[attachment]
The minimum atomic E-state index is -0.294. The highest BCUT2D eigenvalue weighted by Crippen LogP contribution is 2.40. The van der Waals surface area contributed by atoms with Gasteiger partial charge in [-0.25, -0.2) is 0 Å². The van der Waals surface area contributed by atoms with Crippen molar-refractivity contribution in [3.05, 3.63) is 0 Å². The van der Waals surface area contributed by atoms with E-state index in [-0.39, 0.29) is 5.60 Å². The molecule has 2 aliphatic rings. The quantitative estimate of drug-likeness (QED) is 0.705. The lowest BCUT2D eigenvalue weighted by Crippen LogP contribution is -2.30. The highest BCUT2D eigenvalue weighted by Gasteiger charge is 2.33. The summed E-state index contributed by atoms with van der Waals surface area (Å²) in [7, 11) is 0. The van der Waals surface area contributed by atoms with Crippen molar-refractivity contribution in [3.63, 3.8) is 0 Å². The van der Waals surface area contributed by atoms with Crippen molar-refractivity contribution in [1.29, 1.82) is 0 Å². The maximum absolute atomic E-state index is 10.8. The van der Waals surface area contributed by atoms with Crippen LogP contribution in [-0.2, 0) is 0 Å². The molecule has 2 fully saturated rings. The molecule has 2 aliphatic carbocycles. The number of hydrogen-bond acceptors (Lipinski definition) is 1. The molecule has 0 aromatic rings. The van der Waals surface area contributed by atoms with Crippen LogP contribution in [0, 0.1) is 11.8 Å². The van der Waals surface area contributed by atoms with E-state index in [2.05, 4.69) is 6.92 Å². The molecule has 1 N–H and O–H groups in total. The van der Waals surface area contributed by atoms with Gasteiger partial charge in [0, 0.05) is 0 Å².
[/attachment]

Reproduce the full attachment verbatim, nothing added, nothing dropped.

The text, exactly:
The minimum atomic E-state index is -0.294. The highest BCUT2D eigenvalue weighted by Crippen LogP contribution is 2.40. The van der Waals surface area contributed by atoms with Gasteiger partial charge in [-0.25, -0.2) is 0 Å². The van der Waals surface area contributed by atoms with Crippen molar-refractivity contribution in [3.05, 3.63) is 0 Å². The van der Waals surface area contributed by atoms with E-state index in [-0.39, 0.29) is 5.60 Å². The molecule has 2 aliphatic rings. The quantitative estimate of drug-likeness (QED) is 0.705. The lowest BCUT2D eigenvalue weighted by Crippen LogP contribution is -2.30. The highest BCUT2D eigenvalue weighted by Gasteiger charge is 2.33. The summed E-state index contributed by atoms with van der Waals surface area (Å²) in [7, 11) is 0. The van der Waals surface area contributed by atoms with Crippen molar-refractivity contribution in [3.63, 3.8) is 0 Å². The van der Waals surface area contributed by atoms with Crippen molar-refractivity contribution in [1.29, 1.82) is 0 Å². The maximum absolute atomic E-state index is 10.8. The van der Waals surface area contributed by atoms with Crippen LogP contribution in [-0.2, 0) is 0 Å². The molecule has 2 fully saturated rings. The molecule has 2 aliphatic carbocycles. The number of hydrogen-bond acceptors (Lipinski definition) is 1. The molecule has 0 aromatic rings. The van der Waals surface area contributed by atoms with Crippen LogP contribution in [0, 0.1) is 11.8 Å². The van der Waals surface area contributed by atoms with E-state index in [2.05, 4.69) is 6.92 Å². The molecule has 1 N–H and O–H groups in total. The van der Waals surface area contributed by atoms with Gasteiger partial charge in [0, 0.05) is 0 Å².